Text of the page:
Sony got revenge later on with the help of Philips when they introduced the CD and CD player. Vinyl records went out long ago and were replaced with cassette tapes, but the CD seemed destined to replace both of them. With my own personal investment tied up in my cassettes, cassette carriers, and cassette players, I was reluctant to throw away my hard-earned allowance on this new product that hadn't proven itself. But it didn't take long before stores were carrying fewer and fewer cassetes and more and more CDs. I couldn't believe it was happening! You could record your own voice on a cassette and music right off the radio!! CDs were only available for playback. Additionally, cassettes didn't skip when you jogged and boy did those CDs jump around.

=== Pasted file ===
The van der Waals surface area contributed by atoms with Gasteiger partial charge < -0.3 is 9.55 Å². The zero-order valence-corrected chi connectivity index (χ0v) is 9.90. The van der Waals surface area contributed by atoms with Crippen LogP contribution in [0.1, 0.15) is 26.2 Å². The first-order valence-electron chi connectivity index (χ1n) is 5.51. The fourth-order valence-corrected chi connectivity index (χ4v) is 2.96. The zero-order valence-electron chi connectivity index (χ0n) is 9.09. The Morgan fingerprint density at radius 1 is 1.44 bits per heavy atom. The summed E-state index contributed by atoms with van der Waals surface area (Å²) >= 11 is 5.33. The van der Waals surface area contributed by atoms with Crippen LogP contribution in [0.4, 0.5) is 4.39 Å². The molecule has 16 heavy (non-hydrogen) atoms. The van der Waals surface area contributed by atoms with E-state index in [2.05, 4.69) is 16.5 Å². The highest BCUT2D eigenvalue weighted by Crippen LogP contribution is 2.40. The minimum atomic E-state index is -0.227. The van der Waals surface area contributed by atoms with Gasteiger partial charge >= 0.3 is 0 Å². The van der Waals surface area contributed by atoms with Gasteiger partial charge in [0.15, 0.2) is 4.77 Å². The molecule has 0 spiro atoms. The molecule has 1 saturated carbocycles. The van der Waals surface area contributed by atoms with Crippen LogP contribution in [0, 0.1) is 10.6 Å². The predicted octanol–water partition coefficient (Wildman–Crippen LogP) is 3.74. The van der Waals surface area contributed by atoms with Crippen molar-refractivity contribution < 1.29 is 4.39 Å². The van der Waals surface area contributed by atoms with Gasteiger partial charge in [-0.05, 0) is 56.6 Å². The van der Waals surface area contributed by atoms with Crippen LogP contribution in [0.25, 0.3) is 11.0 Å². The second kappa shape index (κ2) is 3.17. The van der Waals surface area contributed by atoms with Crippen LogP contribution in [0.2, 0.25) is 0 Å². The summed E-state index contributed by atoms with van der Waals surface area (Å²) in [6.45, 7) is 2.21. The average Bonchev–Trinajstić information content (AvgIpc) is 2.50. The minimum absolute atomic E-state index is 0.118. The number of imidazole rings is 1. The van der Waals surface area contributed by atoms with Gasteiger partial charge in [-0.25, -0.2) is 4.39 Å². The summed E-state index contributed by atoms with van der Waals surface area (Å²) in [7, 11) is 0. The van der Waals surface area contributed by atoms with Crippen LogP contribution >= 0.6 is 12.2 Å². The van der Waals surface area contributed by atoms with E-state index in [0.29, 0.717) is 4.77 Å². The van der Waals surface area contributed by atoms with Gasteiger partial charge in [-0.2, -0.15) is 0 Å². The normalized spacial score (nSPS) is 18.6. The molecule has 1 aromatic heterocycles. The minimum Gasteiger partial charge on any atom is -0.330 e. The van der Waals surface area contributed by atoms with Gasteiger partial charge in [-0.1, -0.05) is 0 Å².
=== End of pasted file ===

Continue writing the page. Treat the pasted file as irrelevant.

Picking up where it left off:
By the time I was a junior in high school, both mediums were still around and I proudly sported an impressive collection of both CDs and cassettes. Although my car only played the latter, I purchased a shelf-system stereo that played both CDs and had dual cassette deck for "high-speed" dubbing. . . . Cool! Soon, cassette tapes went out of stores altogether and finding even blank dubbing tapes became impossible. Prices came down on CD players for cars, and I saved up $300 to purchase my first one. By then, I figured CDs were the last great audio medium. I thought to myself, "It would be great if they could shrink movies down from the LaserDisc size to the CD size, but that'll never happen since movies have so much more information, oh well . . ."